The 31-year-old won the title at the Transylvania Open -- her first in four years -- on Feb. 11, and then immediately got on a private jet to Istanbul. From there, according to her interview with Sky Sports, she had to run to catch her flight to Doha, which she narrowly made. She managed to get about three hours of sleep once arriving early Monday morning and then was back on the court for her opening-round match against Anna Kalinskaya -- less than 24 hours removed and over 2,000 miles away from her final in Romania.

Despite the additional change of going from an indoor court to an outdoor one, she somehow won that match, and then her next three, including over Naomi Osaka 7-6 (6), 7-6 (5), in the quarterfinals. While she did ultimately have to withdraw before the semis, her ranking rose from No. 78 to No. 36 all in a matter of two weeks, and she proved she is very much back and still capable of big wins and titles.

Rafa watch

Fans of Rafael Nadal will have to keep waiting for the return of the 22-time major champion as he announced he would not be able to play in this week's tournament in Doha. He had previously expressed his goal of participating at the event after withdrawing from the Australian Open last month.

"Unfortunately I am not ready to compete," Nadal wrote on social media on Wednesday.

The 37-year-old missed most of the 2023 season due to a hip injury. He returned in Brisbane last month, where he reached the quarterfinals, but then was unable to play at the Australian Open due to a micro tear on a muscle. He had been posting updates on social media about his progress and appeared on the Doha entry list so it looked as if his return to competition was imminent. Nadal said he is now targeting an exhibition event on March 3 against Carlos Alcaraz for his return, followed by Indian Wells. Stay tuned.

End of an era

Another week, another high-profile coaching change. A week after both Jessica Pegula and Holger Rune parted ways with their respective coaches, Maria Sakkari followed suit and ended her highly successful six-year partnership with Tom Hill.

During their time together, Sakkari reached two major semifinals, won an 1000-level title at Guadalajara and reached a career-high ranking of No. 3. But it's been a rough stretch for the 28-year-old and she hasn't advanced past the second round of a Slam since the 2023 Australian Open. She is currently on a three-match losing streak and dropped out of the top 10 for the first time since 2021 on Monday.

Sakkari announced the change with an Instagram post on Thursday and she thanked Hill for their time together and what they had achieved.

"Thank you for all the emotions, the support on and off the court, and the belief you had in me since day one," Sakkari wrote. "We grew together, and you helped me realize that everything is possible. Not only did you make me a better tennis player, but you also made me a better person.

"Thank you for always wanting the best for me and for always having my back!"

Hill responded with an equally gracious post of his own in which he called Sakkari "not only an incredible athlete but a great person" and said their partnership had been "an absolute privilege."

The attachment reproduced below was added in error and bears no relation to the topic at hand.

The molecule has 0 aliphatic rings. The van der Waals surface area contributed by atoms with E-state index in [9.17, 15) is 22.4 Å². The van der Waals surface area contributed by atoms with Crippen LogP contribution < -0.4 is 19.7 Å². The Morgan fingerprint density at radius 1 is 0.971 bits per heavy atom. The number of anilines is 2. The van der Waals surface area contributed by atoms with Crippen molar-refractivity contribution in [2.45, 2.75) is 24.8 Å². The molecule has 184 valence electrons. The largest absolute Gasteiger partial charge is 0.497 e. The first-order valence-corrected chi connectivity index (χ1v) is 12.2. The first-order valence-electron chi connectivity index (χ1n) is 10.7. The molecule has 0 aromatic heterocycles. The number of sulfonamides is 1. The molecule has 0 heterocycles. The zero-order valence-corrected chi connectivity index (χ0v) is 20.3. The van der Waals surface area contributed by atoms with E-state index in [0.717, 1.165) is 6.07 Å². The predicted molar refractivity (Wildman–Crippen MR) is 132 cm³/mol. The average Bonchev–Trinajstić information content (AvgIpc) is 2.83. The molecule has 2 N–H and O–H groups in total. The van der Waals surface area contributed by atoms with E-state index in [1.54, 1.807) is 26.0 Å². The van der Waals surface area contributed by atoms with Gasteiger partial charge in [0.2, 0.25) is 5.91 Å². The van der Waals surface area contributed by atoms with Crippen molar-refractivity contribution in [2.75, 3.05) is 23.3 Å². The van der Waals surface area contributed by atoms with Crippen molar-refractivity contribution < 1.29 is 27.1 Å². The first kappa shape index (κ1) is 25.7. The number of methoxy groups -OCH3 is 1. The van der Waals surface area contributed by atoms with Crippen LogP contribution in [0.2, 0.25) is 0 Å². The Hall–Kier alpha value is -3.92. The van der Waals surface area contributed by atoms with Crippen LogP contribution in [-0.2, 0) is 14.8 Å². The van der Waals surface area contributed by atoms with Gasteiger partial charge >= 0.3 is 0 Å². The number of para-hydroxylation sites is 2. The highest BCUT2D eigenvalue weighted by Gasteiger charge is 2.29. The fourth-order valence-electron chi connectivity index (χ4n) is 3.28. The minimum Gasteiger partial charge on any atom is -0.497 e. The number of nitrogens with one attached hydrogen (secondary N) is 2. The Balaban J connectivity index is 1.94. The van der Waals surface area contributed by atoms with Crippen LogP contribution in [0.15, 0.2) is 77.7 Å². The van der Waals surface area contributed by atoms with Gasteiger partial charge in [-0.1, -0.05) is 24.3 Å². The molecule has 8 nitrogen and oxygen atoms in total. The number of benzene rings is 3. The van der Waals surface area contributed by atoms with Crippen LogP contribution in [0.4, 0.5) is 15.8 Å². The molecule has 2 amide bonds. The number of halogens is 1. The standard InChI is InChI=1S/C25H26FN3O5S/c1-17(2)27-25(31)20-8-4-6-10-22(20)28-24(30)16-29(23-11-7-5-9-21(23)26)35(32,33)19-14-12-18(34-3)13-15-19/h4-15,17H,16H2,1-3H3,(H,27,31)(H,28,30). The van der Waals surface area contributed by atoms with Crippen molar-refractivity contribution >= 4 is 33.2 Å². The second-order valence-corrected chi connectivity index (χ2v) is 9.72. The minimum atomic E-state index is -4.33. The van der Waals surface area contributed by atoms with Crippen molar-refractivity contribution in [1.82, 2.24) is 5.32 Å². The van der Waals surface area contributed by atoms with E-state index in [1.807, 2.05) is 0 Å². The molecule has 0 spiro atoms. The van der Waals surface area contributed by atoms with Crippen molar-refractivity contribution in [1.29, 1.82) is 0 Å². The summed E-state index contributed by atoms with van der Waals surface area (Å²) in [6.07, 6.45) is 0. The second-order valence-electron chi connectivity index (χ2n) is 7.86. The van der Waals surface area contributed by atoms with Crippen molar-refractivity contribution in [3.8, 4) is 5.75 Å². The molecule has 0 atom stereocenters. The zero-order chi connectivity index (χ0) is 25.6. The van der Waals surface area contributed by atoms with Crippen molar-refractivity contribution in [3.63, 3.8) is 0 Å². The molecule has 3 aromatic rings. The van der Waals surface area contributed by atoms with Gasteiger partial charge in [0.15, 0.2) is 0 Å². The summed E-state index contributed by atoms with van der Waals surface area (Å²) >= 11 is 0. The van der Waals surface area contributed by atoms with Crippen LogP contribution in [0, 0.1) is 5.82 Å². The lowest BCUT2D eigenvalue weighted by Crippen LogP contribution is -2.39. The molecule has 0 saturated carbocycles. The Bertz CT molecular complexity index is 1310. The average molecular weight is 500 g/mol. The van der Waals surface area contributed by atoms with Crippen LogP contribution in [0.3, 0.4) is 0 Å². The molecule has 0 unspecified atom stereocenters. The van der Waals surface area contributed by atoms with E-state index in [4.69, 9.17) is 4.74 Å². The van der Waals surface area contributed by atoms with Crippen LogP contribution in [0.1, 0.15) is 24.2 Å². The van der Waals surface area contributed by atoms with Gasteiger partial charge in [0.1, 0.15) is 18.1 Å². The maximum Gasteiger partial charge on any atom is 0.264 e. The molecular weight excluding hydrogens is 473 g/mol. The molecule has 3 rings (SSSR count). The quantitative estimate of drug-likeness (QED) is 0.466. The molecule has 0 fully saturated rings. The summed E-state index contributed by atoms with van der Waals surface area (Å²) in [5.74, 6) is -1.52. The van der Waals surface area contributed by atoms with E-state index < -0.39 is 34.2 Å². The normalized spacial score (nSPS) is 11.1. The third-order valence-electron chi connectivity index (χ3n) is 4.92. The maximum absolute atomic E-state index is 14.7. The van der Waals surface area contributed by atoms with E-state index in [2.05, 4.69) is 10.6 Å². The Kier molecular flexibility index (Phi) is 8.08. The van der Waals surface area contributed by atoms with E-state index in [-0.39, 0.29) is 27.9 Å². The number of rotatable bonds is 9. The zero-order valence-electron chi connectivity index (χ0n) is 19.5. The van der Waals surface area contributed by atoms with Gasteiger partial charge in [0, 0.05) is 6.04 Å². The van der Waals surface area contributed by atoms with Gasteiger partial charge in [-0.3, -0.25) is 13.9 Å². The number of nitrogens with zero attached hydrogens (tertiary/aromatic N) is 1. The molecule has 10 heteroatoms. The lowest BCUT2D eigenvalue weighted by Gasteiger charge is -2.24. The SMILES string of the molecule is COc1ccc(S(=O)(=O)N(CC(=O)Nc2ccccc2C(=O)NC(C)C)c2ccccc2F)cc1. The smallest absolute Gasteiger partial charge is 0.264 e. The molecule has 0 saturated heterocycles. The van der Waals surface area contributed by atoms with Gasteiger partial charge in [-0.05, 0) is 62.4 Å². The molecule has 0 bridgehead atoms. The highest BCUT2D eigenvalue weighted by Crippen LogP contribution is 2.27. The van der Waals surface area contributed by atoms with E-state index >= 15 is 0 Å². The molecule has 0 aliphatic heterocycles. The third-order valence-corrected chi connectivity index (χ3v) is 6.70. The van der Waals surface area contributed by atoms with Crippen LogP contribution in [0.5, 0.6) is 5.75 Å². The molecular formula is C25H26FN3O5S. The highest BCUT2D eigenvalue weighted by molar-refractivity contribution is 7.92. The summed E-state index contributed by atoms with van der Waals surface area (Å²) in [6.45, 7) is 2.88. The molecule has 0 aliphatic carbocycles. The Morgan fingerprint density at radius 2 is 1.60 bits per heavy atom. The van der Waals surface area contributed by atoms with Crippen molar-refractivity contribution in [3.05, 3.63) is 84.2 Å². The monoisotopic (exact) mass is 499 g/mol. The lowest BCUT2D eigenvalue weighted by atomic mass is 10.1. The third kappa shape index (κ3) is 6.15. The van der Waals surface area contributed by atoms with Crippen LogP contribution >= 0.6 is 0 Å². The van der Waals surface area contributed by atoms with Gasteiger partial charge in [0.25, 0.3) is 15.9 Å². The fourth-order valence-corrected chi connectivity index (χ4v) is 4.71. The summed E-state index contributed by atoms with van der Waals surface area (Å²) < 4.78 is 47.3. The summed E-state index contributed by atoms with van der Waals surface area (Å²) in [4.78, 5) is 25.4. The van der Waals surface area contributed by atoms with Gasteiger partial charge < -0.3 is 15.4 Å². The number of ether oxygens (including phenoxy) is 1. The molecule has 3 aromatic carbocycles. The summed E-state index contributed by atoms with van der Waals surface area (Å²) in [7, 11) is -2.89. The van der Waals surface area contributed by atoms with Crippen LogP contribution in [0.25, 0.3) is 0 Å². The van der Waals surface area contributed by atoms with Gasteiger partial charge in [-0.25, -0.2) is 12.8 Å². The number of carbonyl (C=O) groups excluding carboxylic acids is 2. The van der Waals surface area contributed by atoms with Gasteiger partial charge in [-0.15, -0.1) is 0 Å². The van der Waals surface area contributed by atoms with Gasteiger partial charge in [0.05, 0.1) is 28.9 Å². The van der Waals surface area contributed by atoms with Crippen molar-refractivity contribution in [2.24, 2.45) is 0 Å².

Respect. Gratitude. Kindness. Here's to hoping all players and coaches are taking notes because this is how such an announcement should be done.

Not the best week for Greek tennis

In related news, Sakkari's fellow Greek star Stefanos Tsitsipas also exited the top 10 this week for the first time since 2019. Tsitsipas, 25, has been a staple atop the rankings since 2019 but dropped to No. 11 following de Minaur's win over Grigor Dimitrov in the Rotterdam semifinals on Saturday.

Tsitsipas hasn't played since his fourth-round exit at the Australian Open but is back in action this week in Los Cabos. And while Tsitsipas' exile from the top 10 could be brief, his departure still marks the first time in ATP rankings history -- which began in 1973 -- in which there is no player in the top 10 with a one-handed backhand.

While Tsitsipas or fellow one-handed backhander Dimitrov could crack the top 10 in the near future and reverse this, it still certainly indicates the endangerment of the beloved shot. If this makes you sad, or if you're not sure of why this matters, below is a video compilation of some of the best in the game in recent years.

Brooksby's back

Jenson Brooksby's "nightmare" ordeal, in which he was banned from competition for 18 months after missing three drug tests in the span of a year, is ending early. Originally suspended until January 2025, the 23-year-old American had his punishment reduced and will now be allowed to return to the court on March 3.

The International Tennis Integrity Agency (ITIA) announced the change Thursday, citing "new information relating to the circumstances giving rise to the missed tests" provided by Brooksby's team. The ITIA said it had reduced the ban from 18 months to 13 months and would retroactively backdate it to the date of his third missed test.

"It gives me tremendous joy and relief that I can get back to doing what I love," Brooksby wrote on Instagram soon after. "The last 13 months have been exhausting and a nightmare I don't wish on anyone."

Once ranked as high as No. 33, Brooksby has not played since the 2023 Australian Open. He has not yet announced which tournament will be the site of his official comeback.